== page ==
Four Los Angeles County Hospitals Receive Surprise JCAHO Inspections
Reviewers from the Joint Commission on Accreditation of Healthcare Organizations on Monday began unannounced inspections at four Los Angeles County hospitals, signaling that the agency, which has threatened to rescind its accreditation for Martin Luther King Jr./Drew Medical Center because of repeated patient care violations, "wants to assess the quality of care at other public hospitals overseen by the county Board of Supervisors," the Los Angeles Times reports. JCAHO inspectors will examine patient charts and other aspects of care at County-USC Medical Center in Boyle Heights, Harbor-UCLA Medical Center near Torrance, Olive View-UCLA Medical Center in Sylmar and Rancho Los Amigos National Rehabilitation Center in Downey. King/Drew also will be reinspected, although JCAHO officials visited the hospital last week in response to a patient death.
County Department of Health Services Director Thomas Garthwaite, who invited the JCAHO reviewers, said he hopes the reviews "assure the public that the things found at King/Drew are not rampant, are not a problem at our other facilities." He added, "I don't think that fair, honest inspection is anything but helpful to improve the quality of our care" (Ornstein, Los Angeles Times, 10/19). The inspections are expected to be finished Tuesday, and the results will be presented to hospital leaders as early as Wednesday (AP/Contra Costa Times, 10/19).
The inspections come just four days after JCAHO President Dennis O'Leary sent a "scathing letter" to the county board, "unequivocally blaming it for serious lapses in patient care at King/Drew," the Times reports. In the letter, which was faxed to each supervisor and sent to other local politicians, O'Leary wrote, "I wish to be clear that the responsibility for these failures -- whose effect has been to place a uniquely vulnerable patient population in harm's way -- by definition lies with the County of Los Angeles Board of Supervisors."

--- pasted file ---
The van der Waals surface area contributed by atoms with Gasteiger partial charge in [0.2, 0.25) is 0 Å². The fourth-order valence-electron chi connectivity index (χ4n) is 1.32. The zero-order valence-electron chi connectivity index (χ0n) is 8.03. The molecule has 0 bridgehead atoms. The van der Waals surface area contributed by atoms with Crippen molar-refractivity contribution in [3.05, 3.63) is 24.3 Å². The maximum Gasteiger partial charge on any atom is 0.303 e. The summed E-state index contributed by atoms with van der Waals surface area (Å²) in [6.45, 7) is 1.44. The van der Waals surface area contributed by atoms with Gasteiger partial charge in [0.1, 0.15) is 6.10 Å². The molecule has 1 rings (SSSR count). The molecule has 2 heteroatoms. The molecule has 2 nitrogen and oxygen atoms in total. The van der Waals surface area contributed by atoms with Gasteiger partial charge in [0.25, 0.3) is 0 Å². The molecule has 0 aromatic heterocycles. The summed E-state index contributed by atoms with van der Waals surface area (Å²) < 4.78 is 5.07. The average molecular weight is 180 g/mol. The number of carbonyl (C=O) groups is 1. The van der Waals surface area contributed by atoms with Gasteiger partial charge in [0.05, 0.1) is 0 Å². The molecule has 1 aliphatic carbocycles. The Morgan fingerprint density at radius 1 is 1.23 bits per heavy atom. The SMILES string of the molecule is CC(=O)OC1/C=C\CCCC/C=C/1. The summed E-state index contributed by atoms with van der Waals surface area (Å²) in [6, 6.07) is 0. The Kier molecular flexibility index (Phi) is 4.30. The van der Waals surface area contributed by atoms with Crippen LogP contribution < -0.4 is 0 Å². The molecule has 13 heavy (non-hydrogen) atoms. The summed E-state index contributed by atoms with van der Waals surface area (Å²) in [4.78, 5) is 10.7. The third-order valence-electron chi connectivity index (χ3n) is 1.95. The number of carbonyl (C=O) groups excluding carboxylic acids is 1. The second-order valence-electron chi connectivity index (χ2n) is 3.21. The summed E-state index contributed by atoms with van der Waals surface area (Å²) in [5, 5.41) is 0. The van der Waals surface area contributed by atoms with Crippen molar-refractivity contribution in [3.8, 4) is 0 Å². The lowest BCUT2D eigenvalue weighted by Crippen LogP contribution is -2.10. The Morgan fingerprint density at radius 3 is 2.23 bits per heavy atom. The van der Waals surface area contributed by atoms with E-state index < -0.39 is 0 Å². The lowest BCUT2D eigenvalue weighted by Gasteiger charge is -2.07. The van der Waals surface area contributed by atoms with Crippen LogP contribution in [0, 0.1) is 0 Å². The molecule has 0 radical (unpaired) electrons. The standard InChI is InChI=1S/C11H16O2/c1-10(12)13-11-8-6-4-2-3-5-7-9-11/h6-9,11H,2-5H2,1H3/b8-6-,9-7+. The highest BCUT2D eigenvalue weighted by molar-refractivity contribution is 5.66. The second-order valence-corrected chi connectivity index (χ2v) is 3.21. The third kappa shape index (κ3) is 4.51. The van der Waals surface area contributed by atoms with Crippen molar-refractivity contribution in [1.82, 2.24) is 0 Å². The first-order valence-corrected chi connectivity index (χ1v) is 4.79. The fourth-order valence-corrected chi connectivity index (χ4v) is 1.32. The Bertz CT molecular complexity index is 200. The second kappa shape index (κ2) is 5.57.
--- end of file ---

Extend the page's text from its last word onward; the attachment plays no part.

O'Leary added, "It is just as clear that the responsibility, and indeed the opportunity, to restore the reputation and the reality of King/Drew Medical Center as a trusted, respected provider of health care services in its community also belongs to the Board of Supervisors."
According to the Times, O'Leary said in an interview that "he has rarely delivered such personal rebukes to a hospital's overseers," but he did so in this case to increase the likelihood of "decisive actions."
O'Leary also said he supports the board's plan to close King/Drew's trauma center because the hospital "has limited capabilities in providing basic care." He added, "It should divert the most demanding cases to other hospitals in its community until it's able to provide basic care and then rebuild its trauma capability. This is a temporary, very rational step to buy time for investing in basic improvements." O'Leary said those who have protested the trauma center's closure have created a "very politically charged atmosphere with accusations of racism and everything else imaginable. Those have nothing to do with anything, in my opinion. I'm sure that the people who are rallying and putting up Web sites are all well intended, but they are not behaving as part of the solution."
Supervisor Gloria Molina said she understands the message in JCAHO's letter, adding, "At the end of the day, we're the ones that are responsible."
Supervisor Zev Yaroslavsky said, "There's plenty of blame to go around, and the board certainly deserves its share."
Supervisor Yvonne Brathwaite Burke, whose district includes King/Drew, noted that county health officials and outside contractors for the hospital also are to blame for the state of the facility and its lack of improvement in patient care over the past year. She said, "I'm very disappointed that the people we put there have not accomplished anything. It's hardly a pleasant situation. It's a crisis-ridden situation, and we're trying to correct it and move forward."
Assembly member Mervyn Dymally (D-Compton), who has opposed closing the trauma center, said he is disappointed by O'Leary's support of the board's plan. "Those of us who hold public office have been criticized for posturing, but I don't know what else one can do," Dymally said, adding, "If you represent a community in distress, your responsibility is to represent the community. I think we've been very constructive in our approach" (Los Angeles Times, 10/19).